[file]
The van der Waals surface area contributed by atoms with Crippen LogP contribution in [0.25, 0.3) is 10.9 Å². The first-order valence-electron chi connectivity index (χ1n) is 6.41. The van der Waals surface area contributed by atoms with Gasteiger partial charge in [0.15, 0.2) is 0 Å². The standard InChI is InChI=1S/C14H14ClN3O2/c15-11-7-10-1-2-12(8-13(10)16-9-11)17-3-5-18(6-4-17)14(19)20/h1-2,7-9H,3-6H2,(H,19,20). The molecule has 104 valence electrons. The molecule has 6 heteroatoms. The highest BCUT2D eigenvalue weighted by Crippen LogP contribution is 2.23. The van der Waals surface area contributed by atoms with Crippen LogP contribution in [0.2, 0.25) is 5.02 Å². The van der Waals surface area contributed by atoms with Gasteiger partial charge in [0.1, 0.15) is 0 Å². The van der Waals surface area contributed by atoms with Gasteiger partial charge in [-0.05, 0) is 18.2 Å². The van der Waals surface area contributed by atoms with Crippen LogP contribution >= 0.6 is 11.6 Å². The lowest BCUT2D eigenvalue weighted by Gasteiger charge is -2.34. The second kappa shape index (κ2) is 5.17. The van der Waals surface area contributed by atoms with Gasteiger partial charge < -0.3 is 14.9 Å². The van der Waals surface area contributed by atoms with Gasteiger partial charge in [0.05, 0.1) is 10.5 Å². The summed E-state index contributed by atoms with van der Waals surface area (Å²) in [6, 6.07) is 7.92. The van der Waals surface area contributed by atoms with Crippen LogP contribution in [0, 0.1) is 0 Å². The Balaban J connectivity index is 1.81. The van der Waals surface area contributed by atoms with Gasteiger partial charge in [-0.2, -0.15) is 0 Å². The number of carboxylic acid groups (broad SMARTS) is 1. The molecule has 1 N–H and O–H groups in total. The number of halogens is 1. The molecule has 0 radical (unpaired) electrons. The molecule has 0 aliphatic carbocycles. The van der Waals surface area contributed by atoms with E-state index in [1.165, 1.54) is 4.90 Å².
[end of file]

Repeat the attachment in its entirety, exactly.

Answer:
The van der Waals surface area contributed by atoms with Crippen LogP contribution in [0.25, 0.3) is 10.9 Å². The first-order valence-electron chi connectivity index (χ1n) is 6.41. The van der Waals surface area contributed by atoms with Gasteiger partial charge in [0.15, 0.2) is 0 Å². The standard InChI is InChI=1S/C14H14ClN3O2/c15-11-7-10-1-2-12(8-13(10)16-9-11)17-3-5-18(6-4-17)14(19)20/h1-2,7-9H,3-6H2,(H,19,20). The molecule has 104 valence electrons. The molecule has 6 heteroatoms. The highest BCUT2D eigenvalue weighted by Crippen LogP contribution is 2.23. The van der Waals surface area contributed by atoms with Crippen LogP contribution in [0.2, 0.25) is 5.02 Å². The van der Waals surface area contributed by atoms with Gasteiger partial charge in [0.1, 0.15) is 0 Å². The van der Waals surface area contributed by atoms with Gasteiger partial charge in [-0.05, 0) is 18.2 Å². The van der Waals surface area contributed by atoms with Crippen LogP contribution >= 0.6 is 11.6 Å². The lowest BCUT2D eigenvalue weighted by Gasteiger charge is -2.34. The second kappa shape index (κ2) is 5.17. The van der Waals surface area contributed by atoms with Gasteiger partial charge < -0.3 is 14.9 Å². The van der Waals surface area contributed by atoms with Gasteiger partial charge in [0.05, 0.1) is 10.5 Å². The summed E-state index contributed by atoms with van der Waals surface area (Å²) in [6, 6.07) is 7.92. The van der Waals surface area contributed by atoms with Crippen LogP contribution in [0, 0.1) is 0 Å². The Balaban J connectivity index is 1.81. The van der Waals surface area contributed by atoms with Gasteiger partial charge in [-0.2, -0.15) is 0 Å². The number of carboxylic acid groups (broad SMARTS) is 1. The molecule has 1 N–H and O–H groups in total. The number of halogens is 1. The molecule has 0 radical (unpaired) electrons. The molecule has 0 aliphatic carbocycles. The van der Waals surface area contributed by atoms with E-state index in [1.165, 1.54) is 4.90 Å².